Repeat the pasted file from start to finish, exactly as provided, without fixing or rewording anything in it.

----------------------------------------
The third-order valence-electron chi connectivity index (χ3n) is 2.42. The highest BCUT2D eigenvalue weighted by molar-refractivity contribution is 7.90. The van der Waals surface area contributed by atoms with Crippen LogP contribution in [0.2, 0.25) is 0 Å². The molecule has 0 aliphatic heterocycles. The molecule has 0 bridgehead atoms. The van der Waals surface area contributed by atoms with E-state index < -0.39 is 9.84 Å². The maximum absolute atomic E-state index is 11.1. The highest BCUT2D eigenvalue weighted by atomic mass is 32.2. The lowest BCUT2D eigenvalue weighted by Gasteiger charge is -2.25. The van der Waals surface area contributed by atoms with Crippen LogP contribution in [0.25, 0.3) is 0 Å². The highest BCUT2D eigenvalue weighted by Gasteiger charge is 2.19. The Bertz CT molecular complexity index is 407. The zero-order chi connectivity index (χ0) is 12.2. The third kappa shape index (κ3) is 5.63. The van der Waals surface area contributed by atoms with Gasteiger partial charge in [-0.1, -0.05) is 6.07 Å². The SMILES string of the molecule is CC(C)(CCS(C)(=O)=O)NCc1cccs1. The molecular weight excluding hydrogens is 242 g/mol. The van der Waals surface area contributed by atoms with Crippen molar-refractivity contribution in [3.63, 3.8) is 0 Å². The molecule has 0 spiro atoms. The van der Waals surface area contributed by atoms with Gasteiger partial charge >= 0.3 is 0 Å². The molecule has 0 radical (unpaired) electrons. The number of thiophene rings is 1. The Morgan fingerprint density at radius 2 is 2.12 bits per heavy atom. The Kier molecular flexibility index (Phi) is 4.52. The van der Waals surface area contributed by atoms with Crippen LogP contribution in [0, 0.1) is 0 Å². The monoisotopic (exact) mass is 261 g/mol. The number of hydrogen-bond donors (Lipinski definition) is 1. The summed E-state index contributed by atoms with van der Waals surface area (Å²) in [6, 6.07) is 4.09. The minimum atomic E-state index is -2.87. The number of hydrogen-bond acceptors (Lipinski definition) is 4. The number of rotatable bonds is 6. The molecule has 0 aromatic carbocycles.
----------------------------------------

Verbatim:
The third-order valence-electron chi connectivity index (χ3n) is 2.42. The highest BCUT2D eigenvalue weighted by molar-refractivity contribution is 7.90. The van der Waals surface area contributed by atoms with Crippen LogP contribution in [0.2, 0.25) is 0 Å². The molecule has 0 aliphatic heterocycles. The molecule has 0 bridgehead atoms. The van der Waals surface area contributed by atoms with E-state index < -0.39 is 9.84 Å². The maximum absolute atomic E-state index is 11.1. The highest BCUT2D eigenvalue weighted by atomic mass is 32.2. The lowest BCUT2D eigenvalue weighted by Gasteiger charge is -2.25. The van der Waals surface area contributed by atoms with Crippen LogP contribution in [0.25, 0.3) is 0 Å². The highest BCUT2D eigenvalue weighted by Gasteiger charge is 2.19. The Bertz CT molecular complexity index is 407. The zero-order chi connectivity index (χ0) is 12.2. The third kappa shape index (κ3) is 5.63. The van der Waals surface area contributed by atoms with Gasteiger partial charge in [-0.1, -0.05) is 6.07 Å². The SMILES string of the molecule is CC(C)(CCS(C)(=O)=O)NCc1cccs1. The molecular weight excluding hydrogens is 242 g/mol. The van der Waals surface area contributed by atoms with Crippen molar-refractivity contribution in [3.63, 3.8) is 0 Å². The molecule has 0 spiro atoms. The van der Waals surface area contributed by atoms with Gasteiger partial charge >= 0.3 is 0 Å². The molecule has 0 radical (unpaired) electrons. The number of thiophene rings is 1. The Morgan fingerprint density at radius 2 is 2.12 bits per heavy atom. The Kier molecular flexibility index (Phi) is 4.52. The van der Waals surface area contributed by atoms with Crippen LogP contribution in [0, 0.1) is 0 Å². The monoisotopic (exact) mass is 261 g/mol. The number of hydrogen-bond donors (Lipinski definition) is 1. The summed E-state index contributed by atoms with van der Waals surface area (Å²) in [6, 6.07) is 4.09. The minimum atomic E-state index is -2.87. The number of hydrogen-bond acceptors (Lipinski definition) is 4. The number of rotatable bonds is 6. The molecule has 0 aromatic carbocycles.